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News Briefs II

Lawyers Debate Simpson's Finances, Value of His Name

Los Angeles Times

Moving from alibis to assets, lawyers laid bare O.J. Simpson's finances to civil trial jurors Thursday and argued very different bottom lines: The plaintiffs contended he's worth $15.7 million, while the defense insisted he was $850,000 in debt even before this week's crushing verdict ordering him to pay $8.5 million in compensatory damages.

Though they quibble over accounting practices, the major dispute separating the two sides is the estimated value of Simpson's name and image and how much money he will be able to make selling himself.

Jurors must determine Simpson's net worth to help them decide how much - if anything - he should pay the families of murder victims Nicole Brown Simpson and Ronald Lyle Goldman in punitive damages.

Marketing expert Mark Roesler testified Thursday that Simpson could cash in on his name.

Even with the pummeling he has taken for two years, Simpson can still command $60 for an autographed photo, Roesler testified. That's more than any other living athlete except baseball greats Joe DiMaggio and Ted Williams, basketball superstars Wilt Chamberlain and Bill Russell, and boxer Mike Tyson, whose market value has only increased since he was convicted of rape, Roesler said. Simpson shot up to that elite range within days of his arrest and has remained there ever since, Roesler said.

Roth Outlines Plans for Probe Of Alleged IRS Abuses

Los Angeles Times

Sen. William V. Roth Jr., the Senate Finance Committee chairman, outlined for the first time in an interview Thursday his plans for a wide-ranging investigation of the Internal Revenue Service, saying the agency had engaged in a pattern of abusive conduct.

Roth, a Delaware Republican, lambasted the agency for "outrageous practices," including intrusions into taxpayer privacy, unnecessarily aggressive seizure of property and unjustified audits of middle-class taxpayers that continue indefinitely.

"The agency as a whole does not enjoy the confidence of the American public," Roth said. "It is looked upon too often as being abusive and having practices that are not fair and equitable."

An investigation by Roth would only compound serious problems for the IRS, which already is bracing for proposals from a restructuring commission that has been conducting hearings since last year. The congressionally mandated panel is expected to issue its recommendations this summer.

Sen. Bob Kerrey, D-Neb., co-chairman of the restructuring commission, said last week in an interview that he believes the IRS needs a board that oversees its activities.

IRS Commissioner Margaret Milern Richardson said in an interview last week that she already spends about 40 percent of her time responding to oversight by the Treasury Department and Congress, making a big dent in her ability to focus on collecting taxes.

Study Finds Marriage Curbs Drug And Alcohol Use, But Not Tobacco

The Washington Post

It doesn't take a scientist to determine that many young people who leave home for college begin drinking to excess, smoking and even using illegal drugs. But a new, long-term nationwide study shows that alcohol and illicit drug abuse drop sharply after marriage, while the tobacco habit proves far more tenacious.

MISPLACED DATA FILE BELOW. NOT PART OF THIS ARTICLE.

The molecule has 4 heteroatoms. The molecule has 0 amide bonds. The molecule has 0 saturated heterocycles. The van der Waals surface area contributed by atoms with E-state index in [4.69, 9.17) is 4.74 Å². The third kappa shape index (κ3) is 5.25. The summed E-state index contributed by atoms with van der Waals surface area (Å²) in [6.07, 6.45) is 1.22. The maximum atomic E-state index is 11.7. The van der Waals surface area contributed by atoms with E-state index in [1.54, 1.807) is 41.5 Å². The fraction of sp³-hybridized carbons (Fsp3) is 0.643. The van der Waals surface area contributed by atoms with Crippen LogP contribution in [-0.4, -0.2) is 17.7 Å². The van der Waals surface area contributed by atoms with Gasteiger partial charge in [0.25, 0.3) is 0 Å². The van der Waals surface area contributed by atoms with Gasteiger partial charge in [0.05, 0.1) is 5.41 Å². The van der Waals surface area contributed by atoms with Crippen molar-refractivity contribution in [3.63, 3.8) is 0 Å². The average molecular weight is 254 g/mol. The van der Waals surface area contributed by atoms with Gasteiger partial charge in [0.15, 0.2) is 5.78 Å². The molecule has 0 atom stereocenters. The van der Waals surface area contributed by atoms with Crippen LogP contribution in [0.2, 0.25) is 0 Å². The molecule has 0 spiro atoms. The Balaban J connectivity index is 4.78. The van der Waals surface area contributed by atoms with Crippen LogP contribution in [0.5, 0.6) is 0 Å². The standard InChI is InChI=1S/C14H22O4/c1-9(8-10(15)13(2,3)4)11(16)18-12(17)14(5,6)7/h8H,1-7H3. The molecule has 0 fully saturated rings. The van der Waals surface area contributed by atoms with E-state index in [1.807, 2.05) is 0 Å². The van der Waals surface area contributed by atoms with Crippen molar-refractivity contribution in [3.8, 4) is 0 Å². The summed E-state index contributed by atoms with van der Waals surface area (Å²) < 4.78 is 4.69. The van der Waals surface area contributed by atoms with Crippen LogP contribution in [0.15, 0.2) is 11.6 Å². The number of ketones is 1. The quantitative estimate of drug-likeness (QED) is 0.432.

Researchers from the University of Michigan found that becoming engaged, getting married and having children are all associated with a steep drop in use of alcohol and illicit drugs - a phenomenon the researchers called the "marriage effect."

Forty-one percent of single subjects in the study reported heavy alcohol use in the two weeks before the survey, while 28 percent of the married subjects reported such behavior. Cocaine and marijuana use registered similar steep declines after marriage. Couples who live together without becoming engaged or marrying do not appear to clean up their lifestyles, the researchers found.

Divorce, on the other hand, was associated with a return to bad habits, while remarriages drive down drug and alcohol use once again.

The study subjects who married did not experience the marriage effect when it came to smoking. The researchers found about 18 percent of the group smoked while they were single and about 16 percent after marriage. Women, in part because of pregnancy, were more prone to quit cigarettes.

U.S. Leads in Violent Deaths Of Children

The Washington Post

Nearly three-quarters of all the murders of children in the industrialized world occur in the United States, federal health officials said Thursday.

In releasing an extraordinary international scorecard of youth violence, the Centers for Disease Control and Prevention found that the United States had the highest rates of childhood homicide, suicide and firearms-related deaths of any of the world's 26 richest nations.

The suicide rate alone for children age 14 and younger was double that of the rest of the industrialized world, the agency said.

The statistics show that the epidemic of violence that has hit younger and younger children in recent years is confined almost exclusively to the United States, where the rate of juvenile crime over the past decade has grown at a far faster clip than that for adults. Many nations, who were asked for statistics from the most recent year they had available, reported that they had no homicides involving children under the age of 15.